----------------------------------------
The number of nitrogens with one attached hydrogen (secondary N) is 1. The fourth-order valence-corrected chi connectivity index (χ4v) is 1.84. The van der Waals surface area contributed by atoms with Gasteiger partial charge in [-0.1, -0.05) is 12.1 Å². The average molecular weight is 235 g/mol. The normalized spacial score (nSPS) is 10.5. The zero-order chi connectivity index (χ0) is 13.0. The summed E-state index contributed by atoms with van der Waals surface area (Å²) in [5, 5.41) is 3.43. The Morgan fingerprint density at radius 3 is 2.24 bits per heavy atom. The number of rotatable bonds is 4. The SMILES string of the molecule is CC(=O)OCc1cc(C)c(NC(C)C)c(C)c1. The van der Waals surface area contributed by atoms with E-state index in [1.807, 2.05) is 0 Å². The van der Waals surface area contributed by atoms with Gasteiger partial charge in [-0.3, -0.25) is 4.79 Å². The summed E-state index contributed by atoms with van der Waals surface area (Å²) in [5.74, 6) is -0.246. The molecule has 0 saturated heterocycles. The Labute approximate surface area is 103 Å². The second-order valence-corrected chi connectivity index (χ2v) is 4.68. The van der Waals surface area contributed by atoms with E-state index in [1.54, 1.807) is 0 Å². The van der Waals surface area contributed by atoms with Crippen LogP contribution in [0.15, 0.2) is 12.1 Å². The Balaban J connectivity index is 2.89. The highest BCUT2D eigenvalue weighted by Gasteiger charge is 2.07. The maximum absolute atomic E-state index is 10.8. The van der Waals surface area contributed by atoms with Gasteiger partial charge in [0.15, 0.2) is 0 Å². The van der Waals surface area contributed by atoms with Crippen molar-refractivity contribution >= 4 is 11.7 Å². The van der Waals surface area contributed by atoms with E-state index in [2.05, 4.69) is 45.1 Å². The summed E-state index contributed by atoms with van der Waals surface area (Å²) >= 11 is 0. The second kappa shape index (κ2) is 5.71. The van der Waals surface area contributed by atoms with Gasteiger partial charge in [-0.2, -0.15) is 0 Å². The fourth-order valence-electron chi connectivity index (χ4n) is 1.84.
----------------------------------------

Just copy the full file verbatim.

The number of nitrogens with one attached hydrogen (secondary N) is 1. The fourth-order valence-corrected chi connectivity index (χ4v) is 1.84. The van der Waals surface area contributed by atoms with Gasteiger partial charge in [-0.1, -0.05) is 12.1 Å². The average molecular weight is 235 g/mol. The normalized spacial score (nSPS) is 10.5. The zero-order chi connectivity index (χ0) is 13.0. The summed E-state index contributed by atoms with van der Waals surface area (Å²) in [5, 5.41) is 3.43. The Morgan fingerprint density at radius 3 is 2.24 bits per heavy atom. The number of rotatable bonds is 4. The SMILES string of the molecule is CC(=O)OCc1cc(C)c(NC(C)C)c(C)c1. The van der Waals surface area contributed by atoms with E-state index in [1.807, 2.05) is 0 Å². The van der Waals surface area contributed by atoms with Gasteiger partial charge in [-0.3, -0.25) is 4.79 Å². The summed E-state index contributed by atoms with van der Waals surface area (Å²) in [5.74, 6) is -0.246. The molecule has 0 saturated heterocycles. The Labute approximate surface area is 103 Å². The second-order valence-corrected chi connectivity index (χ2v) is 4.68. The van der Waals surface area contributed by atoms with E-state index in [1.54, 1.807) is 0 Å². The van der Waals surface area contributed by atoms with Crippen LogP contribution in [0.15, 0.2) is 12.1 Å². The Balaban J connectivity index is 2.89. The highest BCUT2D eigenvalue weighted by Gasteiger charge is 2.07. The maximum absolute atomic E-state index is 10.8. The van der Waals surface area contributed by atoms with Gasteiger partial charge in [0.15, 0.2) is 0 Å². The van der Waals surface area contributed by atoms with Crippen molar-refractivity contribution >= 4 is 11.7 Å². The van der Waals surface area contributed by atoms with E-state index in [2.05, 4.69) is 45.1 Å². The summed E-state index contributed by atoms with van der Waals surface area (Å²) >= 11 is 0. The second kappa shape index (κ2) is 5.71. The van der Waals surface area contributed by atoms with Gasteiger partial charge in [-0.2, -0.15) is 0 Å². The fourth-order valence-electron chi connectivity index (χ4n) is 1.84.